And here we are.
This thread is incomplete without a reference to "Tradition!":

A couple of months ago (more or less), Nick Giambruno published an article about gold, bitcoin and money. While overall, it had some decent points, I took issue with some of Nick's statements, which I detailed in a response posted here.

Well, Nick has posted another article recently purporting to compare bitcoin and gold. This article also gets few things wrong IMO (actually repeating some of the same problems I pointed out previously).

Nick Giambruno said:
... I’ll analyze the ten most decisive monetary attributes ...

Nick apparently has decided that there are more monetary attributes than are commonly known. And of course, he misses the seventh characteristic that I identified above: Money should be free of counterparty entanglement.

I'm not going to do an in depth critique of the article unless folks are actually interested to hear it, but the bottom line is that Nick's article appears to me to be heavily biased in favor of Bitcoin and somewhat myopic on the potential problems with Bitcoin.
Cross posting @searcher 's post in the Drumbeats for the Cashless Society thread:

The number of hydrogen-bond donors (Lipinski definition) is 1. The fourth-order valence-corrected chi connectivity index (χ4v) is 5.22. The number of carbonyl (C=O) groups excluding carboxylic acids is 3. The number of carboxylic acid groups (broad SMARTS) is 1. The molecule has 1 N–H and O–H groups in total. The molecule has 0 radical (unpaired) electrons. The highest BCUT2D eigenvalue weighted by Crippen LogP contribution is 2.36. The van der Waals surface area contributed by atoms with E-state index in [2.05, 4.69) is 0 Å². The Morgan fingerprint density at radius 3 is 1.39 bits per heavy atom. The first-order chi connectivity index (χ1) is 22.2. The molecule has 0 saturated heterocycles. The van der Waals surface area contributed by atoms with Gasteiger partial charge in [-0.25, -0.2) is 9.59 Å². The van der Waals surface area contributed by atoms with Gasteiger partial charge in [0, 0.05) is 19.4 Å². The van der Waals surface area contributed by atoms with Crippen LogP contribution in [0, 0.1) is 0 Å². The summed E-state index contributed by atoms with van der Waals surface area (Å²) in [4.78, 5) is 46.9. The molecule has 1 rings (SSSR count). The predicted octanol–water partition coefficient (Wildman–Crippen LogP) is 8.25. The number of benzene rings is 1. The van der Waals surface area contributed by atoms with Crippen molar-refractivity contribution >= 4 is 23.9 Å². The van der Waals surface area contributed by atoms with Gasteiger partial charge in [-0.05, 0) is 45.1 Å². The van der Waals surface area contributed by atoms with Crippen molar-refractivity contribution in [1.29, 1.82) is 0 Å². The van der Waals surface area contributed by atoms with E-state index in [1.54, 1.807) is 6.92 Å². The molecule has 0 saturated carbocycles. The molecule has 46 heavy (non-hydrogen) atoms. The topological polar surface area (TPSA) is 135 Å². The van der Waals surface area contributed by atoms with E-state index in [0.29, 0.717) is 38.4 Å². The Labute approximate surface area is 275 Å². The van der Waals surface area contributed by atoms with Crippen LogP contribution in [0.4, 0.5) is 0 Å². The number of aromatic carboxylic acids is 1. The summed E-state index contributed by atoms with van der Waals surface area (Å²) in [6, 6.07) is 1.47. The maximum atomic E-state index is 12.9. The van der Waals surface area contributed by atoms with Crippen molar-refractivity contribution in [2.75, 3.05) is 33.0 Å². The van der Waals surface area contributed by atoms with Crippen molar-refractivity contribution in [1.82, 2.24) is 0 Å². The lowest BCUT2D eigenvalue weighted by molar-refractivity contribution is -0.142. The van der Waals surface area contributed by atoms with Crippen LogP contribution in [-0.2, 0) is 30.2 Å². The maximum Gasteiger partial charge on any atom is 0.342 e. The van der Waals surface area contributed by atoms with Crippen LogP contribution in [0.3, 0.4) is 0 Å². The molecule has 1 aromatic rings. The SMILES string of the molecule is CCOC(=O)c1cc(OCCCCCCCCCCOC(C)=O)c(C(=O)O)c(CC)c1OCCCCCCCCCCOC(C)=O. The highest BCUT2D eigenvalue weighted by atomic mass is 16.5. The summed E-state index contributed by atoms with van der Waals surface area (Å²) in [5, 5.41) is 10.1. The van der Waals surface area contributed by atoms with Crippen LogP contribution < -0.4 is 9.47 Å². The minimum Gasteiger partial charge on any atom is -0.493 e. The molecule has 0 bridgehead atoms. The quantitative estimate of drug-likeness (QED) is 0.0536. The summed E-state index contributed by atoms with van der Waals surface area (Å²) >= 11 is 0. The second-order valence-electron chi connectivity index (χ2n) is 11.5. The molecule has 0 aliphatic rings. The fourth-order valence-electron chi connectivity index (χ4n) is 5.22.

Even by late 2020, Sweden had less cash in circulation than just about anywhere else in the world, at around 1% of gross domestic product, according to the latest available data. That compares with 8% in the U.S. and more than 10% in the euro area. As a recent piece in Interesting Engineering notes, Sweden is already “officially cashless”:
But now the country is beginning to realise that an almost exclusively digital payments system comes with significant risks, especially at a time of heightened geopolitical tensions. In time-honoured fashion, the article in the UK Telegraph began with a spot of fearmongering about Vladimir Putin.

“People started to realise that it is very easy for Vladimir Putin to switch everything off,” Björn Eriksson, a retired police chief, former head of Interpol and leading cash advocate, told the Telegraph. “At first we were arguing for vulnerable people, the elderly, women in abusive relationships who rely on cash… Now we are talking about national security. And it’s not only Putin, it could also be organised crime.”
Put another way, cash does not crash. It does not fail in a power cut or seize up during a cyber attack (though, of course, ATMs might). By contrast, digital payment systems need a stable and continuous internet connection to process transactions. When these connections fail, the result is often chaos. Digital payment outages have caused significant disruption in a host of countries in recent years, including the US, the UK, Australia, Indonesia, Germany, Canada, Spain and Norway. Generally speaking, the more cashless the country, the greater the disruption.

... or a natural disaster (flood, earthquake, tornados, etc.) or central authority malfeasance or any number of risks can impair digital money from fulfilling it's function as a medium of exchange.